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I am reading the document How Maple Compares to Mathematica. On page 15 there is an example where Mathematica produces wrong results. Does anybody know why?

MAPLE:

enter image description here

MATHEMATICA:

enter image description here

Also on page 17 the given results are extreme:

enter image description here

Is this really true and if so, why?

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    $\begingroup$ See http://www.wolfram.com/mathematica/compare-mathematica/compare-mathematica-and-maple.html for a view from the other side. $\endgroup$ – Karsten 7. Sep 19 '14 at 15:31
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    $\begingroup$ You have to understand that this is marketing stuff, I'm sure the view from the WRI point of view will be totally the opposite. Don't read too much into this. $\endgroup$ – RunnyKine Sep 19 '14 at 15:32
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    $\begingroup$ Hard to comment on the polynomial solving without access to the actual test suite. $\endgroup$ – Daniel Lichtblau Sep 19 '14 at 16:19
  • $\begingroup$ If you are a beginner or non-academic and like eye candy then Mathematica will work wonders for you, of course it will still work for academics and the learning curve isn't very steep. If you are an advanced student or professional Maple is right up your alley but fair warning it has a steep learning curve. Maple is trying to eye candy up it's software down to mathematica's level to please more of the masses. They both have their weaknesses and strengths but be warned Mathematica doesn't play fair at all in the marketing game. $\endgroup$ – user21883 Nov 3 '14 at 18:08
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    $\begingroup$ @3Mdude I just wanted to point out the fact that your comment "does not present any evidence", is not backed by a "real account" and is purely opinion. While I believe comments like yours have their uses, perhaps this is not the place for such a comment. Would you consider making your making your narrative more substantial with e.g. references, or taking other action? Possibly people in chat would like to hear about your experiences and it is unfortunate that the system will not allow you to chat until you have more rep :(. $\endgroup$ – Jacob Akkerboom Nov 24 '14 at 0:02
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The first example seems to intentionally set Mathematica up to "fail" by specifying insufficient input accuracy. With additional precision:

ClearAll[s]
s[i_] := s[i] = 2*s[i - 1] - 3*s[i - 1]^2
s[0] = 0.3`30;
s[40]
0.333333

And Mathematica is capable of far greater precision if necessary:

ClearAll[s]
$RecursionLimit = ∞
s[i_] := s[i] = 2*s[i - 1] - 3*s[i - 1]^2
s[0] = 0.3`5000;
s[8280]
0.333333333333333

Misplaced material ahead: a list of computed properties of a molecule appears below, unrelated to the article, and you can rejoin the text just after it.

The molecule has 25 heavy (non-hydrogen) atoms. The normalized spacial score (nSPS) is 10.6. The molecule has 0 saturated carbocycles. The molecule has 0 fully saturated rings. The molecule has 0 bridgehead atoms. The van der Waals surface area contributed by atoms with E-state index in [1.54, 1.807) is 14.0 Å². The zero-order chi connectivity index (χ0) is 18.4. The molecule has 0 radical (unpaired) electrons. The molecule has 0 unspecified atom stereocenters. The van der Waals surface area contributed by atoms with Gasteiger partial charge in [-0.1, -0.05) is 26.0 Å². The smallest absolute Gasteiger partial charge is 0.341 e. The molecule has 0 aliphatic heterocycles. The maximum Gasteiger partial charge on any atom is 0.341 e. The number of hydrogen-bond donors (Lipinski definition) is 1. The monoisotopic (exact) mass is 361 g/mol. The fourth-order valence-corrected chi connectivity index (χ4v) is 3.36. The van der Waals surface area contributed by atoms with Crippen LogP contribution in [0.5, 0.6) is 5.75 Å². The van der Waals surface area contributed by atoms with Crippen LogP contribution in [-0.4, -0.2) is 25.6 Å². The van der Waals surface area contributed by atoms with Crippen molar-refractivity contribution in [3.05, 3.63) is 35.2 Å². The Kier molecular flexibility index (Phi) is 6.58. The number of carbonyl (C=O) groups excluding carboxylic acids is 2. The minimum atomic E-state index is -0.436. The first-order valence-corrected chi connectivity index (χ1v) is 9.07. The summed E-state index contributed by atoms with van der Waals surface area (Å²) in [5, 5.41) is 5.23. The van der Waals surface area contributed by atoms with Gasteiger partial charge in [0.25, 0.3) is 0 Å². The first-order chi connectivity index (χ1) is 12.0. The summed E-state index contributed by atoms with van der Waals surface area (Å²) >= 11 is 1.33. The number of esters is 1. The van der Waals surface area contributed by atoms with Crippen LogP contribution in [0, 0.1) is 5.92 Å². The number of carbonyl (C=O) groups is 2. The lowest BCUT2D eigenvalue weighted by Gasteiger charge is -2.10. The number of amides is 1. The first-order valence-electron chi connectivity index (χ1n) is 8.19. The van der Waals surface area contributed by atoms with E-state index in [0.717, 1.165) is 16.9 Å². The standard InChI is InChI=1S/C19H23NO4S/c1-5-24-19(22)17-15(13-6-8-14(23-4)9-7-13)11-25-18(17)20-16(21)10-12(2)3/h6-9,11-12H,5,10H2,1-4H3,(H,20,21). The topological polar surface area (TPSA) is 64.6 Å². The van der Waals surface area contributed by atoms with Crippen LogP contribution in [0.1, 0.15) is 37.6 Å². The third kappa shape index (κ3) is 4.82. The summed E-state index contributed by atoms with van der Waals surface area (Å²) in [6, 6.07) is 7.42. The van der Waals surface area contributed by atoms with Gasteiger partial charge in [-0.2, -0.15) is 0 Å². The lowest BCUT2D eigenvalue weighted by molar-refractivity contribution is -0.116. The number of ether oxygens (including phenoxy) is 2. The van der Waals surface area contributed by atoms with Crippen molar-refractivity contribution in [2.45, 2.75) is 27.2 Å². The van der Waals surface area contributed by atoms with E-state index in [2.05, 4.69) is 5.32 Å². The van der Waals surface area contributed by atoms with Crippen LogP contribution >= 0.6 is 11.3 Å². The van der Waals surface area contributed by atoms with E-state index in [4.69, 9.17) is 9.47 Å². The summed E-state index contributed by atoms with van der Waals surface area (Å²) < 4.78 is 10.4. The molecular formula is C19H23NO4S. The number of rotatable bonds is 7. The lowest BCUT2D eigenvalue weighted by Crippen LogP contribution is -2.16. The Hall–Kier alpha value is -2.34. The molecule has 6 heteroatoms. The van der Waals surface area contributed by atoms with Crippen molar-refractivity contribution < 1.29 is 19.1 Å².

By the way this kind of iteration can be nicely written with Nest:

Nest[2 # - 3 #^2 &, 0.3`5000, 8280]
0.333333333333333

I read the section of the linked PDF from which this example comes. I think Maple is simply using machine precision here, e.g.:

Nest[2 # - 3 #^2 &, .3, 40]
0.333333

To imply that this is superior to Mathematica's result while specifically triggering the Mathematica arbitrary precision engine seems disingenuous. Further the paper makes the claim:

The last term in the output says that s40=0.×1062 , which is not a good approximation of 3.

There is nothing in the computation to warn the user that the results may not be reliable at every step.

This is false. Hovering over the pink error box tells you exactly what is going on:

No significant digits are available to display.

I think this is an example of attempting to paint a weakness of Maple as a strength, though admittedly I haven't used Maple in many years so I don't know if it also has generalized precision tracking.

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    $\begingroup$ This marketing nonsense never changes. It is always an expert on one software system against a noob on the other. It would make much more sense, if each company would concentrate on improving their software, making it compatible to each other, and letting the user decide which one to use for what. $\endgroup$ – Karsten 7. Sep 19 '14 at 16:04
  • $\begingroup$ I have programmed for many years with IDL (Interactive Data Language, for mainly particle detection and tracking in digital Images). I then "quickly" transferred my IDL software to mathematica and it looked so much shorter and nicer. Now I found this document which confused me. $\endgroup$ – mrz Sep 19 '14 at 16:58
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Without commenting on how much attention one should pay to marketing literature: the second example is somewhat relevant. Mathematica's polynomial factoring algorithm is known to be at least fifteen years behind the state of the art, and things that Maple will factor in seconds will go away (literally) forever in Mathematica. This is, of course, not too surprising: Maple is, at heart, a computer algebra system, while, as people on this forum know well, Wolfram Research has been prioritizing adding snazzy features to strengthening the base. I have nothing against snazzy features, though it annoys me to have to go to other providers if I need to factor a polynomial.